Become a member and get exclusive access to articles, live sessions and more!
Start Your Free Trial

This is the 1st of your 3 free articles

Become a member for unlimited website access and more.

FREE TRIAL Available!

Learn More

Already a member? Sign in to continue reading

Various Artists: Classic Capitol Jazz Sessions

JazzTimes may earn a small commission if you buy something using one of the retail links in our articles. JazzTimes does not accept money for any editorial recommendations. Read more about our policy here. Thanks for supporting JazzTimes.

Departing from its customary practice of presenting complete sets of single artists or bands, Mosaic here brings to light 65 sessions recorded for Capitol by various groups of jazzmen between 1942 and 1953, their major connecting factor being that, for the most part, they have not been available since their initial appearance on 78s, EPs, and 10-inch LPs. Additionally, among the 254 tracks included there are 46 that have never been issued in any form, some being alternate takes and others being wholly new performances. Mosaic has already issued complete sets of Capitol recordings by the Gerry Mulligan Quartet, the Nat King Cole Trio, Duke Ellington, Stan Kenton, Jack Teagarden, the Benny Goodman Small Groups and the George Shearing Sextet, so selections from these are not duplicated here. Also omitted for reasons of space are the many sessions by Red Nichols, Billy Butterfield, Woody Herman, Charlie Barnet, Art Tatum, Julia Lee, Peggy Lee and Pete Dailey, as well as others of smaller output, such as those by Coleman Hawkins, Lennie Tristano, and Miles Davis. Some of these are available on single Capitol CDs, while others may yet appear on Mosaic.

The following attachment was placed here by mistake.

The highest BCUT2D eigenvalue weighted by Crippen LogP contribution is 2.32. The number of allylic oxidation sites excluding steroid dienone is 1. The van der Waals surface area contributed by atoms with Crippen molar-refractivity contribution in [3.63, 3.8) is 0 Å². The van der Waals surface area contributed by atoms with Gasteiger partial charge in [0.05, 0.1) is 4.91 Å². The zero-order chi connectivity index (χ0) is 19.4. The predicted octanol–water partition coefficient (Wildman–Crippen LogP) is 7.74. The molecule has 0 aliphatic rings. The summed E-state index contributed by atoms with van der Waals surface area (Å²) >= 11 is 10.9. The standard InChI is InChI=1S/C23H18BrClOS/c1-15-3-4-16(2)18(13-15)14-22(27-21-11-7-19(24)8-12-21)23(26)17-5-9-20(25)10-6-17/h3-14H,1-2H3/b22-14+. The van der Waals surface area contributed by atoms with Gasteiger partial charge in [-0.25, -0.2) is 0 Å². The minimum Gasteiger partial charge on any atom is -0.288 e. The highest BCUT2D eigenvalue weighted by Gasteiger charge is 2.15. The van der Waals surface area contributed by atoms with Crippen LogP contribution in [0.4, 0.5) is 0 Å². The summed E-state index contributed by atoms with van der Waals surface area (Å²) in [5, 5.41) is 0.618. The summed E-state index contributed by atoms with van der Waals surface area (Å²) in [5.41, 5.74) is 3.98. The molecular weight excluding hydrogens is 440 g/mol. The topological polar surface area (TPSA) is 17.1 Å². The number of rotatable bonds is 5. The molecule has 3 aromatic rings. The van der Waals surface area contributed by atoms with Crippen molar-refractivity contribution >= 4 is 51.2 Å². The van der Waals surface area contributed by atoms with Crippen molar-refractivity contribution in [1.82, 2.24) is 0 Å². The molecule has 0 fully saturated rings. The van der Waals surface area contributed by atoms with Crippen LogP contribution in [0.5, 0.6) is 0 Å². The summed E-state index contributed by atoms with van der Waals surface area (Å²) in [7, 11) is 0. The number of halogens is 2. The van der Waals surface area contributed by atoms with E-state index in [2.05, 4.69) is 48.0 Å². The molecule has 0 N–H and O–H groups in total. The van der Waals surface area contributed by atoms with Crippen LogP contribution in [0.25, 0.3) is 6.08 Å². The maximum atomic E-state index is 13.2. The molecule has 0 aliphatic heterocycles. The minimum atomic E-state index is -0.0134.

In another departure from tradition, rather than following a strictly chronological order in the presentation of these sessions, Mosaic has arranged them more or less according to commonality of style. However, chronological sequencing is adhered to within the space allotted each individual artist or recording group, i.e., the 12 Nappy Lamare tracks recorded between 1945 and 1950 are programmed in their entirety before moving on to Wingy Manone’s first date in 1944. This is a perfectly logical way of handling the wide variety of styles and instrumentations heard on these heterogeneous sessions, and, rather than jolting the listening experience by sudden stylistic leaps, it actually enhances it.